Hotline to help victims as police see increase in violence
DOMESTIC and family violence has long been a national issue and Gladstone has not been exempt, but the Federal Government is fighting back against the devastating problem.
With local police experiencing an increase in particularly violent incidents, the Federal Government has responded with the introduction of the 1800RESPECT online and phone counselling service, provided by Medibank's telehealth arm.
The service was launched in October 2010, but the recently launched online portal is now also providing support for professionals working in the field who deal with family violence cases on a daily basis.
Family violence is prevalent throughout Australia and does not occur only in minority groups.
The support service was launched in August for counsellors and other professionals to ensure they did not become overwhelmed by "compassion fatigue" .
The website averages more than 6000 visitors each month, with a 235% increase in unique visitor traffic proving that the service is a necessity for victims and counsellors alike, as awareness rises.
Of the total visits to the website 16% were from Queensland, the third-highest in the nation behind New South Wales and Victoria.
A 1800RESPECT spokeswoman said DFV was endemic in Australia.
"Sexual and domestic violence is widespread within the community and will affect one-third of women and one-fifth of children at some point in their lives," she said.
"Family violence is prevalent throughout Australia and does not occur only in minority groups."
The spokeswoman said statistics revealed family violence was currently the leading cause of preventable ill-health and premature death in women aged between 18 and 45 in Australia.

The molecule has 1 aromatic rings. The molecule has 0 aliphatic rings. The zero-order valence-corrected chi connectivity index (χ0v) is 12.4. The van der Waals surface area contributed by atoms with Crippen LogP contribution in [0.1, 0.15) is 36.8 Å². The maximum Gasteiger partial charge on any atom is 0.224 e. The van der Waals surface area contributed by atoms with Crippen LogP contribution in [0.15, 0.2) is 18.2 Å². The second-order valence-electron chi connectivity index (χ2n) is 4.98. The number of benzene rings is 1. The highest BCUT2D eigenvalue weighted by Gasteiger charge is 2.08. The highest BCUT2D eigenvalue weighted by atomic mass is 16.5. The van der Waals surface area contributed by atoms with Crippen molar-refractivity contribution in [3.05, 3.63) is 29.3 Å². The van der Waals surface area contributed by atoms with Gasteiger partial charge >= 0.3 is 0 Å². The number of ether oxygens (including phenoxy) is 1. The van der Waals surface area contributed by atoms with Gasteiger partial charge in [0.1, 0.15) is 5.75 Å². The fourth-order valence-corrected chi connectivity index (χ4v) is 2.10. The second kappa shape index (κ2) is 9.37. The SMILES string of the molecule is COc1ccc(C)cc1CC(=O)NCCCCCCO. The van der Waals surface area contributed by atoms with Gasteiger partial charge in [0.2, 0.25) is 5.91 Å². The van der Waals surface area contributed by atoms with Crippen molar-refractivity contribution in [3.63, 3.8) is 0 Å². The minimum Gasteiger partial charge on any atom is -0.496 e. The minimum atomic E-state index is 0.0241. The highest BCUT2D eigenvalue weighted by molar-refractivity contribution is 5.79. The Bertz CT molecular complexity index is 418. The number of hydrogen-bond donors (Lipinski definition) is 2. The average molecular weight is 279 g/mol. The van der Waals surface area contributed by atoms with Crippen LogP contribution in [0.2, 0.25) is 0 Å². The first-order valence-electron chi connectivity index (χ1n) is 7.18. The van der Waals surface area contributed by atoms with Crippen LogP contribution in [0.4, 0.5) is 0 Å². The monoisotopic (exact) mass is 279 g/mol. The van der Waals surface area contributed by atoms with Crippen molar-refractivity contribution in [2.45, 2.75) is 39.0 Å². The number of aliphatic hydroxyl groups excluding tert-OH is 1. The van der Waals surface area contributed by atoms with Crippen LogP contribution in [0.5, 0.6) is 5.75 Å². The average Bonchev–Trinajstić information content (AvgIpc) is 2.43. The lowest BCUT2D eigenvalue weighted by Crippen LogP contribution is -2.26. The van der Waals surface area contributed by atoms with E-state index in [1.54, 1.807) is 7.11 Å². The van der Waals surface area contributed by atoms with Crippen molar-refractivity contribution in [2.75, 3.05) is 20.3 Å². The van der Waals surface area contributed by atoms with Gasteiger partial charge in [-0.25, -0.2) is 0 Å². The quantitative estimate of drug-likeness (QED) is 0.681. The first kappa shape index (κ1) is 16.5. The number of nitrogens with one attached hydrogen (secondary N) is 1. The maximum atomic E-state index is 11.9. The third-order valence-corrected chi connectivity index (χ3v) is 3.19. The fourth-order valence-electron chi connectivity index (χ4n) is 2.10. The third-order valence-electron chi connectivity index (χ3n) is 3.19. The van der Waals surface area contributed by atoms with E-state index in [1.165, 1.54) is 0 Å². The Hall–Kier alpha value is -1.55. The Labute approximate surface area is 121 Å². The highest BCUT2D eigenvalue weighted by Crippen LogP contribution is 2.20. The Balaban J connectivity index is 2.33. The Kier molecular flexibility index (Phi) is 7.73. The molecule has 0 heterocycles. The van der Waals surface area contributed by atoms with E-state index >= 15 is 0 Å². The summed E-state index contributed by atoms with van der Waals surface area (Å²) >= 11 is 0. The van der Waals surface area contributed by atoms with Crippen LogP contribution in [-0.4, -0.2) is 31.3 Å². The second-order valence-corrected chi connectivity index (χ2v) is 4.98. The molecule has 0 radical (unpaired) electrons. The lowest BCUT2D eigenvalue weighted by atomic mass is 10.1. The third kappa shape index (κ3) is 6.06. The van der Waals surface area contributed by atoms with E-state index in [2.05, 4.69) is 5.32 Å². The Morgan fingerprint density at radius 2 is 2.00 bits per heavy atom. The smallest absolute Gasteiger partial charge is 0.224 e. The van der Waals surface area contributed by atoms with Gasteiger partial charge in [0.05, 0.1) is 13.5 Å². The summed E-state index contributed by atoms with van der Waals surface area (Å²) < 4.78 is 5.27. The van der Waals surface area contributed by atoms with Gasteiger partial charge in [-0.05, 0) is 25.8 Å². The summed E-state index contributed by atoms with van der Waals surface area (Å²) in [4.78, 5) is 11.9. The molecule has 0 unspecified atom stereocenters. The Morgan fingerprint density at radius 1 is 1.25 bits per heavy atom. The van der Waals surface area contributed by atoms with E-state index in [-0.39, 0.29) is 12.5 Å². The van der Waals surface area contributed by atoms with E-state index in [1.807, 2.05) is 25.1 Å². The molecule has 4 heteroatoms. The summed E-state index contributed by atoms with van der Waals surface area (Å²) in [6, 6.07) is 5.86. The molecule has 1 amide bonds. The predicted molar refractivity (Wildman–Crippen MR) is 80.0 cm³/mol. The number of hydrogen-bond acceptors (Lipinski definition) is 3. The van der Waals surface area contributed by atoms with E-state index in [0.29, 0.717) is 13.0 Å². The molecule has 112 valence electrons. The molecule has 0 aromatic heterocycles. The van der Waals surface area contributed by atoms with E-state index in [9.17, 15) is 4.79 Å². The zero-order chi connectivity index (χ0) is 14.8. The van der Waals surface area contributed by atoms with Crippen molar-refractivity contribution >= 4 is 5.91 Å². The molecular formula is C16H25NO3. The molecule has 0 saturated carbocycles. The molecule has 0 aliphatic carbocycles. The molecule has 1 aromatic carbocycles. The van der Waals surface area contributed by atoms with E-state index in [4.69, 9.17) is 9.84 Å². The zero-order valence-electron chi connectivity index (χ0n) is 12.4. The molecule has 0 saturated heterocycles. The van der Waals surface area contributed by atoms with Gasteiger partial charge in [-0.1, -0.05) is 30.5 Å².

1800 RESPECT facts
- Usage of the service increased by 240% since October 2010
- Federal Govt investing more than $45million into 1800RESPECT
- More than 3000 interactions made to service in August
- Of these, about 75% related to domestic and family violence
Gladstone counsellors seeing violence increase
DESPITE a recent police campaign to end domestic and family violence, local counsellors say they are still seeing an increase in violent incidents in Gladstone.
Relationships Australia counsellor Denise Reichenbach works at the Gladstone office and said as well as offering support for victims, counsellors also worked closely with offenders.
"DFV has a big impact on children; it can be emotional, mental, and there are a lot of different expressions of violence, and children are suffering enormously."
Ms Reichenbach said the Gladstone office worked closely with local police through its Policelink program, as concerns for children exposed to DFV increased.
"DFV really impacts child development because there's this constant source of fear, the kids are on edge all the time, it's basically a form of trauma," she said.
Ms Reichenbach said there were myriad reasons why DFV occurred, and cited financial pressures, long work hours and the transient nature of Gladstone as factors that helped create incidents.
"There's not many people working nine to five so there's not much of a balance in the area and it is such a transient workforce, so the community connections aren't as strong," she said.
Ms Reichenbach said the Alternatives to Aggression program specifically targeted men who had been charged with DFV offences, and worked on alternatives to violence to express their anger when stress built up.